Q. I’m just starting to use Outlook as my e-mail tool, and although it’s very good, I’m sure there are ways to make it work even more efficiently. For example, I send e-mails most frequently to three people, yet each time I set up a message, I have to go through the same routine of clicking on New and then finding them in the Contacts section for their address. Is there an easier way?
A. There is, and while the solution I’m going to give you is specific for this task, the underlying technology of the solution can be applied to many other tasks. The goal is to open frequently used files or applications quickly and easily.
The strategy behind the idea is think desktop. Your mostly empty desktop real estate can be transformed into a launching pad for the many things you do on a regular basis. But rather than boring you with a strategy sermon, let’s answer your question and I’m sure you’ll get the point without my lecture.
Go to your desktop and right-click. That will bring up a menu from which you should select New and then Shortcut , which, in turn, will bring up a Create Shortcut menu (see left). (Editor’s note: I am using the XP operating system so the menu screen looks a little different than those in earlier Windows operating systems.)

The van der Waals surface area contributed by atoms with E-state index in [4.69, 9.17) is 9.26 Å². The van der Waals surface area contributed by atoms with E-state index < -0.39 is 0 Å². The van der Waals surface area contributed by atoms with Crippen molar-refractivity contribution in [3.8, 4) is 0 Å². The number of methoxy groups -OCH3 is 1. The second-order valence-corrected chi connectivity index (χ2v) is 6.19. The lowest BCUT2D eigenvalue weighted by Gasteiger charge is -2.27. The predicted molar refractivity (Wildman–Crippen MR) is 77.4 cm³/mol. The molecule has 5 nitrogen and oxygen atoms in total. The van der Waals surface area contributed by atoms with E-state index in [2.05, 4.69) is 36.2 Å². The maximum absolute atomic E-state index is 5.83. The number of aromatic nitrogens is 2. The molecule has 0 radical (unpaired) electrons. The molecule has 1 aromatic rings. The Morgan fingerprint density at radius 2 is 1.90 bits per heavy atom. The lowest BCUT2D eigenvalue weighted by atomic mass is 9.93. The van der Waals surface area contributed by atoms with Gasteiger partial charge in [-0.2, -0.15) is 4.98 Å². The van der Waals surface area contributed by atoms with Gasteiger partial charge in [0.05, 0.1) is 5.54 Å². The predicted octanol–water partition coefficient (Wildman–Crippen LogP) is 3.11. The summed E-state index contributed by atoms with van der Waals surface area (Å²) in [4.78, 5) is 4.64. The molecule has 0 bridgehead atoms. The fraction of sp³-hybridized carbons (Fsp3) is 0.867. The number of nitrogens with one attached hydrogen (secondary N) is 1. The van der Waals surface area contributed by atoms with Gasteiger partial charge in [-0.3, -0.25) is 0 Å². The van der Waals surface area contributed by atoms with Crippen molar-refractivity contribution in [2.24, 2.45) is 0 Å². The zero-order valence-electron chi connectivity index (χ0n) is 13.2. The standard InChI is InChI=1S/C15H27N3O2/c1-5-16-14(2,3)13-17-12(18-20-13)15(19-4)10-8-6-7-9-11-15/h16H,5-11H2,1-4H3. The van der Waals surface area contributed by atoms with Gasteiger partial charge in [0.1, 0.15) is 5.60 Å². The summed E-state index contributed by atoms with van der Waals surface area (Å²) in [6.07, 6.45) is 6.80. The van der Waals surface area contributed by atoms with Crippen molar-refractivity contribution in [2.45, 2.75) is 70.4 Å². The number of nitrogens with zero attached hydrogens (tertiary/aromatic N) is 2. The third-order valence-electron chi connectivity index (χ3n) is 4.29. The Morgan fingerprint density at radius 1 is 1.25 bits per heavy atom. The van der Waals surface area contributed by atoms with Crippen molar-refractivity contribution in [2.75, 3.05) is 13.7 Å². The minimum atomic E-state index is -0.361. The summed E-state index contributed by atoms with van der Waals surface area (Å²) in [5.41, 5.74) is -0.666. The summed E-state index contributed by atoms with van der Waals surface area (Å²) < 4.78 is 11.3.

In the text box, type mailto: and the recipient’s e-mail address. For example: mailto:firstname.lastname@example.org
Notice there are no spaces between the words. Then click on Next and select a name for the shortcut and click on Finish .
You can even choose a special icon for the shortcut by right-clicking on it and going to Properties and then on Change Icon and selecting from the icons available in the menu.
Now when you click on the icon, a blank, fully addressed e-mail to Zarowin is waiting for your further instructions.
Do you get the idea? Using the same process, you can create shortcuts to other things: opening up folders and files—in fact, you can open most anything on your computer right from the desktop with just a click of the mouse.
I try to test shortcuts in two Windows editions: Windows 2000 and XP. As you can imagine, it would be very difficult to test them in every edition, and it would be equally difficult to find out which editions are incompatible with a tip. I apologize for the inconvenience.
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